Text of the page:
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State-wide situation analysis of availability of basic resuscitation devices and essential drugs in primary and secondary healthcare facilities in Cross River State, Nigeria

State-wide situation analysis of availability of basic resuscitation devices and essential drugs in primary and secondary healthcare facilities in Cross River State, Nigeria

Queeneth Ndukwe Kalu1, Teresa Abang Edentekhe1, Ogban Ezukwa Omoronyia2,&, Bassey Etim Nakanda3, Arit Ayi Archibong4

 

1Department of Anaesthesia, University of Calabar, Calabar, Nigeria, 2Department of Community Medicine, University of Calabar, Calabar, Nigeria, 3Department of Anaesthesia, University of Calabar Teaching Hospital, Calabar, Nigeria, 4Department of Family and Emergency Medicine Faith Foundation Medical, Calabar, Nigeria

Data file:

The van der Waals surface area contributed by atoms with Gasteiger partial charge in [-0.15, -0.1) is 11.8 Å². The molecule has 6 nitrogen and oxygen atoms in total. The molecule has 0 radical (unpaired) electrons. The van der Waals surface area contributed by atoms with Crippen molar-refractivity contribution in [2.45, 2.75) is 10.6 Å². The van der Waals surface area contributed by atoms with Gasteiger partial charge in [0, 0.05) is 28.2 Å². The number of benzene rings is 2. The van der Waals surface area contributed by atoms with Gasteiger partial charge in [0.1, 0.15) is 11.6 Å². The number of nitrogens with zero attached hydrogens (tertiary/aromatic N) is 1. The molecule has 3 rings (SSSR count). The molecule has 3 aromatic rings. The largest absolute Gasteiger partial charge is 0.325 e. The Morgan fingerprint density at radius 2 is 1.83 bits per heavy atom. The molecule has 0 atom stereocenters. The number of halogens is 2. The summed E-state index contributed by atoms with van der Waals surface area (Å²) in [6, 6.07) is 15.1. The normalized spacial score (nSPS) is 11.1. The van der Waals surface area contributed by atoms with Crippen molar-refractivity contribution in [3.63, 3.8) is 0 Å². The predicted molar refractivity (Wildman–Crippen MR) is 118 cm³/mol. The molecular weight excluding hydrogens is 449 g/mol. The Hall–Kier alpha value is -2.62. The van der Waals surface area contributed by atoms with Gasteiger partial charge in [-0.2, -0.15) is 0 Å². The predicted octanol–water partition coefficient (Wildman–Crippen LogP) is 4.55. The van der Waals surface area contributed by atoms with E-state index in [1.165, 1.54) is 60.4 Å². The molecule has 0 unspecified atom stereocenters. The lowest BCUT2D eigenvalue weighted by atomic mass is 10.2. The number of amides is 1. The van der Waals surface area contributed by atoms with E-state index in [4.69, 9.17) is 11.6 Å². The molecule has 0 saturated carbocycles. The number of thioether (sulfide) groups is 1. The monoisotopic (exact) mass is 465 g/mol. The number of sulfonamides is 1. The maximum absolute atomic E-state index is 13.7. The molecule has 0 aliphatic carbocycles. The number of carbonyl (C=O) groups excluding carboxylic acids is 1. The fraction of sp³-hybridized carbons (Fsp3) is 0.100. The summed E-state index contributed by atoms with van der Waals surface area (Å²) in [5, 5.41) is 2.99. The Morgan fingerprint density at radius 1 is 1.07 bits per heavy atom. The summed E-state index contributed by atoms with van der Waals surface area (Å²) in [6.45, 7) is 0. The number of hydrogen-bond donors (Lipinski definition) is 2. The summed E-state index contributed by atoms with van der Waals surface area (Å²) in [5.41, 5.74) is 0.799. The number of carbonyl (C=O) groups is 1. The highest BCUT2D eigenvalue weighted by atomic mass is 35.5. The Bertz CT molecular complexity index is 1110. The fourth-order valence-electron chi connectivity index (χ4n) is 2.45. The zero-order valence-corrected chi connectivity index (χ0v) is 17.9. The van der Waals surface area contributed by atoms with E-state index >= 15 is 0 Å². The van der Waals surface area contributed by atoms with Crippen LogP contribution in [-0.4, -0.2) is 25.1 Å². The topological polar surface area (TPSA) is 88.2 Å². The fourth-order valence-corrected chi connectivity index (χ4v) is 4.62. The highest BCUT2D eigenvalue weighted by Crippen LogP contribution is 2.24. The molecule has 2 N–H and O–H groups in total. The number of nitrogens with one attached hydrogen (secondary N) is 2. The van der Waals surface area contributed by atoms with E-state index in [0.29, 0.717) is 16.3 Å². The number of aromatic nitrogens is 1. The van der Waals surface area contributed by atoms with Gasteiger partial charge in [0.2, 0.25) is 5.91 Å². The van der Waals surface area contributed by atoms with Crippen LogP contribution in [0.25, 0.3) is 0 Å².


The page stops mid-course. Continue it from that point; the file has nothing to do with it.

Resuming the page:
&Corresponding author
Ogban Ezukwa Omoronyia, Department of Community Medicine, University of Calabar, Calabar, Nigeria

 

 

Abstract

Introduction: Provision of Basic Life Support (BLS) to victims of cardiac arrest and other common causes of sudden death, is a key function of healthcare systems. Such life-saving service, which is lacking in many low- and middle-income countries (LMIC), is highly dependent on consistent availability of BLS devices and essential drugs. These devices are used to secure airway, deliver oxygen, gain intravenous access for infusions, provide cardiac defibrillation and monitor the cardiorespiratory systems. This study was aimed at evaluating the current state of availability of these devices and essential drugs in healthcare facilities in a developing country setting, within the context of urgent need to curb increasing burden of preventable sudden death.